Editor's Note: Welcome to Medical Economics' blog section which features contributions from members of the medical community. These blogs are an opportunity for bloggers to engage with readers about a topic that is top of mind, whether it is practice management, experiences with patients, the industry, medicine in general, or healthcare reform. The opinions expressed here are that of the authors and not Medical Economics.
Ever-rising drug costs are a huge problem for many Americans and a major reason for patient nonadherence to treatment recommendations.
In-house medication dispensing often can save patients money and improve medication adherence. Patients also report that they appreciate the convenience of in-house dispensing.
Forty-four states allow physicians to dispense medications directly to patients. While each state has its own rules regarding physician registration and compliance, in general, the requirements are not excessively burdensome.
Where I practice in Florida, dispensing physicians must register with the Florida Board of Medicine and pay a $100 fee. Physicians must also follow basic safety methods to ensure proper storage of medication, accurate labeling, and patient counseling.
A systematic approach
The first question I ask when deciding whether to dispense medication in the office is: Does the patient need the medication now? For example, does the patient have an acute infection like pyelonephritis or otitis media? In this case, I don’t want to delay the patient’s treatment by a trip to the pharmacy, so I offer the medication immediately from my office.
Or perhaps I think that giving the medication directly from the office at the visit will increase the likelihood of the patient starting treatment. A patient with clinical depression may delay picking up medication from a pharmacy due to apathy or concern for stigma. Also, patients with difficulty adhering to a hypertension or diabetes regimen may be more likely to get on-board with treatment if I hand them the medication bottle at the office because it eliminates barriers to pharmacy visits, such as transportation issues, long waits, and concerns over cost.
For these situations, I stock the most commonly-prescribed drugs—like antibiotics, SSRIs, and anti-hypertensives.
If the situation is less urgent, I ask myself three questions:
1. Can I get this patient’s medication for free?
Believe it or not, there are stores that offer certain medications for free. The grocery store chain Publix will give free 90-day supplies of lisinopril, amlodipine, and metformin. Meijer offers free metformin and atorvastatin. PriceChopper gives free metformin and sulfonylureas, as well as free lancets, insulin syringes, and pen needles. No matter what, I just can’t beat free.
2. How much is this medication at a low-cost pharmacy?
My next step is to enter the patient’s medication into GoodRx.com, where I can determine the cost at a discount pharmacy chain like Costco, Sam’s Club, or Walmart. These stores provide particularly good pricing for thyroid medication and contraception/hormone replacement. Sometimes the cash price for generic medication is even less than the patient’s co-pay using insurance.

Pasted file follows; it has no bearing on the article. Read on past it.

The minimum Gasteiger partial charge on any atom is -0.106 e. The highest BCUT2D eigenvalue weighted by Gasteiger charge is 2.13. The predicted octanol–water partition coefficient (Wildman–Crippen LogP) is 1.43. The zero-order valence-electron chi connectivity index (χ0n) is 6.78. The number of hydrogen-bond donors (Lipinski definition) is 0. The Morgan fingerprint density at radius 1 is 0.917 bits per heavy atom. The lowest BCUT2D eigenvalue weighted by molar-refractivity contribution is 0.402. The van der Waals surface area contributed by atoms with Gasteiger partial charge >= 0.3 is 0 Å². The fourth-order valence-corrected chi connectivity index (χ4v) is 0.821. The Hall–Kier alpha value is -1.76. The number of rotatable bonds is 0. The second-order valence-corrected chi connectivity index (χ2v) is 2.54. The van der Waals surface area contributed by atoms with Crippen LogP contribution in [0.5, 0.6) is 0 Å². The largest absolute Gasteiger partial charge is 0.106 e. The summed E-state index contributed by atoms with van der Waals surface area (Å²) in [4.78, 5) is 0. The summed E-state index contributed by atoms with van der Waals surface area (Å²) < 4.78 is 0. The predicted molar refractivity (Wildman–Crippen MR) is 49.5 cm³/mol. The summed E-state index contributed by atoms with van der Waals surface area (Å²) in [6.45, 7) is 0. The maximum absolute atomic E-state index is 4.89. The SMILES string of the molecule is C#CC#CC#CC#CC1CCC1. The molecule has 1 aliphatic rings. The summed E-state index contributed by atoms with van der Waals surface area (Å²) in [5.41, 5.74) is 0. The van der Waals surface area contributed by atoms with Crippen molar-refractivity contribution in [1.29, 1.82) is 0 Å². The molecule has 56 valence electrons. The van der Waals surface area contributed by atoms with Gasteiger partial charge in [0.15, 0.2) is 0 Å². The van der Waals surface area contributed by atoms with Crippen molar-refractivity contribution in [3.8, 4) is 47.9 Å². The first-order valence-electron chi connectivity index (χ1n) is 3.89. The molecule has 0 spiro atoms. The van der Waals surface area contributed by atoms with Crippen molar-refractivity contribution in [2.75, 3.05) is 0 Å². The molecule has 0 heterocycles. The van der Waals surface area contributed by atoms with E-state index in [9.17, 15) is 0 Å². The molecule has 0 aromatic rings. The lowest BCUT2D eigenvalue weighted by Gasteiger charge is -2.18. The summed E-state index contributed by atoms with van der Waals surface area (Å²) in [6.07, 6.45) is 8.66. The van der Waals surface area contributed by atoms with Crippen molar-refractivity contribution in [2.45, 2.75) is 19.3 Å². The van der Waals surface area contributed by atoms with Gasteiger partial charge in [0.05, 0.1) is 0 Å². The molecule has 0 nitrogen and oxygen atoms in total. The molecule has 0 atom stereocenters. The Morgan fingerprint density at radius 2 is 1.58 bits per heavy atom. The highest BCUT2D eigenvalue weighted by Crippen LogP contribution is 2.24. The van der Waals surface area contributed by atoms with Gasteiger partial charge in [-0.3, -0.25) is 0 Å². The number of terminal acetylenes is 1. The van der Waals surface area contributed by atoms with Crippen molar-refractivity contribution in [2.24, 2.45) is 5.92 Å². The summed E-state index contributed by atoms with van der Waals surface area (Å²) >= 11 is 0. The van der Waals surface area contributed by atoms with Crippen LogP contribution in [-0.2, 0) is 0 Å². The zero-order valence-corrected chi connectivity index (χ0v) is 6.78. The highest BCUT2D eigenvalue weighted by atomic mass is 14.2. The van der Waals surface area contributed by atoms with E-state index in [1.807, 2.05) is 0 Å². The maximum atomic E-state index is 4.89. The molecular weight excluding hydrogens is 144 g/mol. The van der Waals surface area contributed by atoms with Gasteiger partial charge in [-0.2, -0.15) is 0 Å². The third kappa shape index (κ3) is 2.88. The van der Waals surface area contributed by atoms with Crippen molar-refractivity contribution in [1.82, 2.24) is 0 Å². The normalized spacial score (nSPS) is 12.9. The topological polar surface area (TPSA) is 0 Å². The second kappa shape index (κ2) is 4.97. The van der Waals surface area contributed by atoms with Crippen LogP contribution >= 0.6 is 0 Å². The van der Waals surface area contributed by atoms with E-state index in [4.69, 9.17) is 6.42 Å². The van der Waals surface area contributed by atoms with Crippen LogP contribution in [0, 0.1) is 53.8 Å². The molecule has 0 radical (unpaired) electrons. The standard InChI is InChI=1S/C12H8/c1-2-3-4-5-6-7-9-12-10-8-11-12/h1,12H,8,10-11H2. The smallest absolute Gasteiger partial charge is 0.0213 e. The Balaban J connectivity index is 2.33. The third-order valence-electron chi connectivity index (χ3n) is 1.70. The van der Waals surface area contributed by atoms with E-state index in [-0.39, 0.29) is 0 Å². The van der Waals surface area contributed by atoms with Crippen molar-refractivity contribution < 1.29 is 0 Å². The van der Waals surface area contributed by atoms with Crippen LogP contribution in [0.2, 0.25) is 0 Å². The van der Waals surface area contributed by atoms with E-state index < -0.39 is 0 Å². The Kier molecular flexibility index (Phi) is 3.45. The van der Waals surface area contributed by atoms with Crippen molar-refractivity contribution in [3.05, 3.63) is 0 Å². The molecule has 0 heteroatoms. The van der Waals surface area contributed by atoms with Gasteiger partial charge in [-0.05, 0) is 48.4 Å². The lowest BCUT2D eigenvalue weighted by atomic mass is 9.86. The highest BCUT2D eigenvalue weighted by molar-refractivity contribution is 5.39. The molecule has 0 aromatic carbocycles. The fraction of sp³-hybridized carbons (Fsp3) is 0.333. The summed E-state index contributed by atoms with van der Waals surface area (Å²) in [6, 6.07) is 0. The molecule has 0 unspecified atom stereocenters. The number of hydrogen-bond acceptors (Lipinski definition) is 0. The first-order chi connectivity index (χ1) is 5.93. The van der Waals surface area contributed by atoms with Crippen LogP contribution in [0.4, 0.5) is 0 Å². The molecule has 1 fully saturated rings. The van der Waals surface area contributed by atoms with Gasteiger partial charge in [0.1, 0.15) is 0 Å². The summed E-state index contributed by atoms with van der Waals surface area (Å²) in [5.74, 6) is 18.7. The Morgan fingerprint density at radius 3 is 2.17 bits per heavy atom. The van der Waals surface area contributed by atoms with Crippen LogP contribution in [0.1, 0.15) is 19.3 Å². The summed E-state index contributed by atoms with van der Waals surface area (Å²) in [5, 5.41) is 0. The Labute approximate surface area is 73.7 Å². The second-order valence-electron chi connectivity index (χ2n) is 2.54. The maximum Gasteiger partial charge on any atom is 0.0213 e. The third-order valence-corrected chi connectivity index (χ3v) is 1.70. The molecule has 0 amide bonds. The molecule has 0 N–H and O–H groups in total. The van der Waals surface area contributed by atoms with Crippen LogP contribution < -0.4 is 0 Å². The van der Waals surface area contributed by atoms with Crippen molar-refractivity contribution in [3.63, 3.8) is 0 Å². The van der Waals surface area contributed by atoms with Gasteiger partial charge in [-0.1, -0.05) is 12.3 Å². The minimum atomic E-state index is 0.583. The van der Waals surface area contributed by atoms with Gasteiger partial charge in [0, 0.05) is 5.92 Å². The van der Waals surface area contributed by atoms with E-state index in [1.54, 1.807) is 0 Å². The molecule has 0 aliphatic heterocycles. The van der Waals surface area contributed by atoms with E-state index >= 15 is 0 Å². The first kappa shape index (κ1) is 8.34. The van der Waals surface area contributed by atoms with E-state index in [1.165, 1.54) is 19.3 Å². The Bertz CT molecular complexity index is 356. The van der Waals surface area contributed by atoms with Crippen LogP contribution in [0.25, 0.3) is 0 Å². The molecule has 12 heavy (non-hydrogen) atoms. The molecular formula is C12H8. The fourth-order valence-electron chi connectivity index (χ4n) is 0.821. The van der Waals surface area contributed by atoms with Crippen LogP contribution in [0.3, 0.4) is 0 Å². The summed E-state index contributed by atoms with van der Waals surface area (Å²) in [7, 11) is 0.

3. How much is this medication from my wholesaler?
Once I know the lowest drug price at local pharmacies, I compare this price to what I can get from my wholesalers. If my price is much better (and it often is), I let the patient decide if they would like me to fill it for them directly. My discounted rates especially benefit patients without insurance and those with Medicare Part D, especially when patients are in the “donut hole,” but often are less expensive than the co-pay with traditional insurance plans.
The downside of in-house dispensing
Doctors who wish to dispense medication need one important thing: time. Printing a prescription and handing it to the patient is quick and easy. Checking prices, discussing medication alternatives, and preparing medication takes a bit longer. As a direct primary care (DPC) doctor, I have the luxury of extra time to provide this level of care. Doctors in traditional practice may need a designee to help with price checking and processing medication to be dispensed.
To optimize dispensing and ensure patient safety, doctors need an automated system. I utilize AtlasMD, an EHR that also tracks my medication inventory including expiration dates, prints accurate labels, and allows me to email or text patients their drug information with a click of a button.
While the risk of medication errors is always a concern, patient self-reported adverse drug reactions (ADRs) are equivalent between physician dispensaries and pharmacy dispensing. Of note, when patients do experience an ADR, those who receive the medication from a physician are more likely to contact the doctor for advice rather than utilizing the emergency department—resulting in additional cost savings.
In-house dispensing doesn’t work for every medication. There are few great deals to be found from wholesalers on non-generic drugs, insulin, or most inhaler medications. But have no fear. There is a way to help patients with these medications too, which I will explain in my next blog.